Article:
One study[iii] was designed to demonstrate the effect of captivity on the oral health of lions and tigers. The researchers discovered that the severity of calculus build-up and periodontal disease was higher in the captive animals in comparison to those in the wild. This was due to the diet of ground meat that the captive lions and tigers were fed, which lacks the toughness and hardness of a wild carnivorous diet. The study concluded that abrasive material in natural diets, such as bone and connective tissue, is correlated with lower incidences of oral issues in wild felids.iii

The animal diet is typically rich in fibre, and some animals chew their food for longer periods, which can help prevent food from becoming trapped between their teeth. For example, gorillas eat a largely fibrous, vegetarian diet, containing stems, bamboo shoots and fruits.[iv] Carnivorous animals, such as wolves, hyenas and bears eat foods rich in proteins and fats that are easily digestible, such as other mammals and fish.[v] For us humans, it is generally accepted that proper nutrition can decrease the risk and burden of diseases and illnesses,[vi]especially those linked to oral health complications, such as periodontitis.[vii]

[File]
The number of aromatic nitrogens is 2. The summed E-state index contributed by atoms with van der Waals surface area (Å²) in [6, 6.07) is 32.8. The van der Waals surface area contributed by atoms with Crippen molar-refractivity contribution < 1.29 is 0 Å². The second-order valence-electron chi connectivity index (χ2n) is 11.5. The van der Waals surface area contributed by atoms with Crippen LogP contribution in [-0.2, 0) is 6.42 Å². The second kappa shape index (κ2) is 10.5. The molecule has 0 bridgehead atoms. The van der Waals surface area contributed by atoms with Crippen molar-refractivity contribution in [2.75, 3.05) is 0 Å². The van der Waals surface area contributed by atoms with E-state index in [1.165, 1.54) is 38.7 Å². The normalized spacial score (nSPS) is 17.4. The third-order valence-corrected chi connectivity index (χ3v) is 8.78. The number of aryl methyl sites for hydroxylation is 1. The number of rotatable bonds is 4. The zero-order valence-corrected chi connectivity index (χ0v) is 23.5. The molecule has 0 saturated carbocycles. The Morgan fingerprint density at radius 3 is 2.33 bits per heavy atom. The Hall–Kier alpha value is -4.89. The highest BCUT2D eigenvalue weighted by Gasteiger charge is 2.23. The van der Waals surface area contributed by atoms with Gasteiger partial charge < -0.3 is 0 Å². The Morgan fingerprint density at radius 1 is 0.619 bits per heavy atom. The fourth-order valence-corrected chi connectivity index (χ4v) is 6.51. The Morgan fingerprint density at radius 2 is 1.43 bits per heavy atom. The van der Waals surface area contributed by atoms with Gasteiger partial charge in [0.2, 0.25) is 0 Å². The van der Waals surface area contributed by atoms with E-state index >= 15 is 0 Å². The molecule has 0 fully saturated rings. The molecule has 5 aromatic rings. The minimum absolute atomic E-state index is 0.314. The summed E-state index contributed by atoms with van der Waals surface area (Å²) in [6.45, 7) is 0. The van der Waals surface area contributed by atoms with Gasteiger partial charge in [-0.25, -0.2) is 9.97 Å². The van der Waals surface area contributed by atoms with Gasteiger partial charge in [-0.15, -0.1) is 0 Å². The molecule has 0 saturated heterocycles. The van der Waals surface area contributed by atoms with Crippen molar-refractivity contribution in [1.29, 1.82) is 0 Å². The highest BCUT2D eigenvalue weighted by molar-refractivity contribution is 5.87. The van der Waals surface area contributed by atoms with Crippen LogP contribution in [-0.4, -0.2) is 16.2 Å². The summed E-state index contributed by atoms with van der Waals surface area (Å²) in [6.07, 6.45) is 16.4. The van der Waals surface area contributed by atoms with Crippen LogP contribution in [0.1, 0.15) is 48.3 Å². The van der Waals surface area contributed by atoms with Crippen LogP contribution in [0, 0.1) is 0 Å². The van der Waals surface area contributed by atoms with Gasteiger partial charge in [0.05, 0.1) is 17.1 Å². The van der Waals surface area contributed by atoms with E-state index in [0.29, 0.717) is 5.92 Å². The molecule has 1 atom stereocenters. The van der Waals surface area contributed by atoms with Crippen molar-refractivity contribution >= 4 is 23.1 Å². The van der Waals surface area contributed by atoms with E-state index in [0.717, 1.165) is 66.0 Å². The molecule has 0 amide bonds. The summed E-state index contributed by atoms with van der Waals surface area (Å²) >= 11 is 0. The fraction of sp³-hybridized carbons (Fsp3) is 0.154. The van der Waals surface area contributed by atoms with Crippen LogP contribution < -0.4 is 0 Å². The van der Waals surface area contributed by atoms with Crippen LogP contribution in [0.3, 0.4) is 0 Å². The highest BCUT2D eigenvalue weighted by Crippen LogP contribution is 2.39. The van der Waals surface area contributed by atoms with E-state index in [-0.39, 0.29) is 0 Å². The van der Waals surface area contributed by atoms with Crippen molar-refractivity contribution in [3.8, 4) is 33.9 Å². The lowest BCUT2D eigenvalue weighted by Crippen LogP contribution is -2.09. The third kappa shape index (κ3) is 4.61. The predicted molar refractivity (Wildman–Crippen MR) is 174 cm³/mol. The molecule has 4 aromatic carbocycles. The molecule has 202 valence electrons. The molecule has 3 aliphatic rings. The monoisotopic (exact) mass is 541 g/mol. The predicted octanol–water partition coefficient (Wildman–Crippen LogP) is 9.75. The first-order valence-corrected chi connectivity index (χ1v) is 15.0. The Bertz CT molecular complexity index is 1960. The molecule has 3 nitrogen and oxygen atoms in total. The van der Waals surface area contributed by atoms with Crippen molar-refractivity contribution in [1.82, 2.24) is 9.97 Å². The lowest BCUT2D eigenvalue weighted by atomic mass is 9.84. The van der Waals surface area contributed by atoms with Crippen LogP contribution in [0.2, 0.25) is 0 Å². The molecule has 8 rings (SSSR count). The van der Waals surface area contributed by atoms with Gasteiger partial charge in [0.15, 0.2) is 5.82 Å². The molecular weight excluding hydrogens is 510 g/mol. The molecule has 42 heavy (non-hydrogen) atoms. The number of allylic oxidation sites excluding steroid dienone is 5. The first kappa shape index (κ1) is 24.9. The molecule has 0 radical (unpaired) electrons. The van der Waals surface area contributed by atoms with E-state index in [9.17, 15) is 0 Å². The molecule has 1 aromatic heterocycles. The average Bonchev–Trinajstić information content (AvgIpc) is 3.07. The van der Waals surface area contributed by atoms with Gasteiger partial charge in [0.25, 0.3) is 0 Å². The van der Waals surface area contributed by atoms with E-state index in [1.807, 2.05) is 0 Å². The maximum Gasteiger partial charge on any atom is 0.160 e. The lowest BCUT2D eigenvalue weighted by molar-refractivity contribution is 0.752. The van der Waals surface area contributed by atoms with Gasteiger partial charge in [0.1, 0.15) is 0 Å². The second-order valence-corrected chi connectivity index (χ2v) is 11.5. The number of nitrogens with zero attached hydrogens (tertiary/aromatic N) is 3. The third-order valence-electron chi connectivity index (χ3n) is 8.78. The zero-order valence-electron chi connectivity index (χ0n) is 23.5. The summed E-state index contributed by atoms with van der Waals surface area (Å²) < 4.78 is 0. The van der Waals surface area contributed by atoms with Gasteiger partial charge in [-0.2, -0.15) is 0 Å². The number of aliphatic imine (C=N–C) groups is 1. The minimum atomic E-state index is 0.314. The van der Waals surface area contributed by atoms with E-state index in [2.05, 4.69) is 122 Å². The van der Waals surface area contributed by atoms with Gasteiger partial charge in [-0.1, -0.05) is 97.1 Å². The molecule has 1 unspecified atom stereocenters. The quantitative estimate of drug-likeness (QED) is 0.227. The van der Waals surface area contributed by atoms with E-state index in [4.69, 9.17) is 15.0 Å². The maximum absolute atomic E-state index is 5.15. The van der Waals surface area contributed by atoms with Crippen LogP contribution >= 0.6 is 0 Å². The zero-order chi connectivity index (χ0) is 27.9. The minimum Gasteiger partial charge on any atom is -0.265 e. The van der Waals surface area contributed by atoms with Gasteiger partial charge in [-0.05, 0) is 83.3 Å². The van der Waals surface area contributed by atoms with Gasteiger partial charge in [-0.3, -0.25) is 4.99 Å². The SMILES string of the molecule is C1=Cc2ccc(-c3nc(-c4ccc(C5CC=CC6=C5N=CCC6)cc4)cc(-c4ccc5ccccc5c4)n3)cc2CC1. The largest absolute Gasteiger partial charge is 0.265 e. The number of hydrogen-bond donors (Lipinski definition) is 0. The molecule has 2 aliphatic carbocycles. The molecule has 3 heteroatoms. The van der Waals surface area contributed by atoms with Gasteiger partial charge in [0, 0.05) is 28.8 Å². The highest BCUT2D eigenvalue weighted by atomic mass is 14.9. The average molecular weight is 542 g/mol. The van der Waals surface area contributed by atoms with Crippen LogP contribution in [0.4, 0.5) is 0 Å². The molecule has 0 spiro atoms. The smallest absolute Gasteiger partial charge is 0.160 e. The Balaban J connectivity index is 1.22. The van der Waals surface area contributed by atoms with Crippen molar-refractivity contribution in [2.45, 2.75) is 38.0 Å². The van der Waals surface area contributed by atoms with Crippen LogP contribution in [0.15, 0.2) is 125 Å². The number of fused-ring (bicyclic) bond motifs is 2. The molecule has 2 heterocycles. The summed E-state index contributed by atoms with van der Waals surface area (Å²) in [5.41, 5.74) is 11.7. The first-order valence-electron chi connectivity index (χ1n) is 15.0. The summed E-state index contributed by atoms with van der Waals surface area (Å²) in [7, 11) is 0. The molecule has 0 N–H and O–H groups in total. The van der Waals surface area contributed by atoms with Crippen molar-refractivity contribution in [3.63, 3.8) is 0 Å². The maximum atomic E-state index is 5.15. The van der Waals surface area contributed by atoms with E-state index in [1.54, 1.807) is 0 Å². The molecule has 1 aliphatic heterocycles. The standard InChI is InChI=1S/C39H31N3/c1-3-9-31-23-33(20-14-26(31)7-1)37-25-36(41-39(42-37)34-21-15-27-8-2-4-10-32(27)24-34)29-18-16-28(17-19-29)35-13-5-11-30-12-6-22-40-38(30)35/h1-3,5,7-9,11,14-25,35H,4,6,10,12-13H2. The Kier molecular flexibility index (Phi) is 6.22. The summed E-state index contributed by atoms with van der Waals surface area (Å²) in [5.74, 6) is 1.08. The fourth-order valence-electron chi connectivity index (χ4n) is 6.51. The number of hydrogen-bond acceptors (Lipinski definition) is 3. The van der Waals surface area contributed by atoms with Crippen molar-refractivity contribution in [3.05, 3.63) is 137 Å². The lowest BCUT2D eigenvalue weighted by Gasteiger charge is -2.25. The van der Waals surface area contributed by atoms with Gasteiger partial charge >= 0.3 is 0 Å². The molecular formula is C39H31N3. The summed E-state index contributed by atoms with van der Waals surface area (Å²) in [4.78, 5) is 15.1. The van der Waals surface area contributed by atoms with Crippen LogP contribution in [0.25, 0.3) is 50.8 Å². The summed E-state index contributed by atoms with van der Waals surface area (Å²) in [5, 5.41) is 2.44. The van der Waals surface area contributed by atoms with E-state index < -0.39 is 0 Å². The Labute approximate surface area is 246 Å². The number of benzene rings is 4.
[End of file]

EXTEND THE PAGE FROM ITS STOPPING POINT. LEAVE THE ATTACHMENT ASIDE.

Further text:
As our lives have become more fast-paced and demanding, convenient foods – usually processed and/or pre-packed – have become a staple of our diets. In 2018, the UK population consumed an annual average of 211.5 litres of soft drinks per person[viii] and approximately 95 million cups of coffee per day.[ix] Between 2019-2020, 506,100 hospital admissions were attributed to smoking.[x] These harmful habits wreak havoc on our mouths, teeth and gingiva, so what can we do to protect them? Do natural ingredients have the efficacy and potency to combat oral health issues, caused by our damaging diets?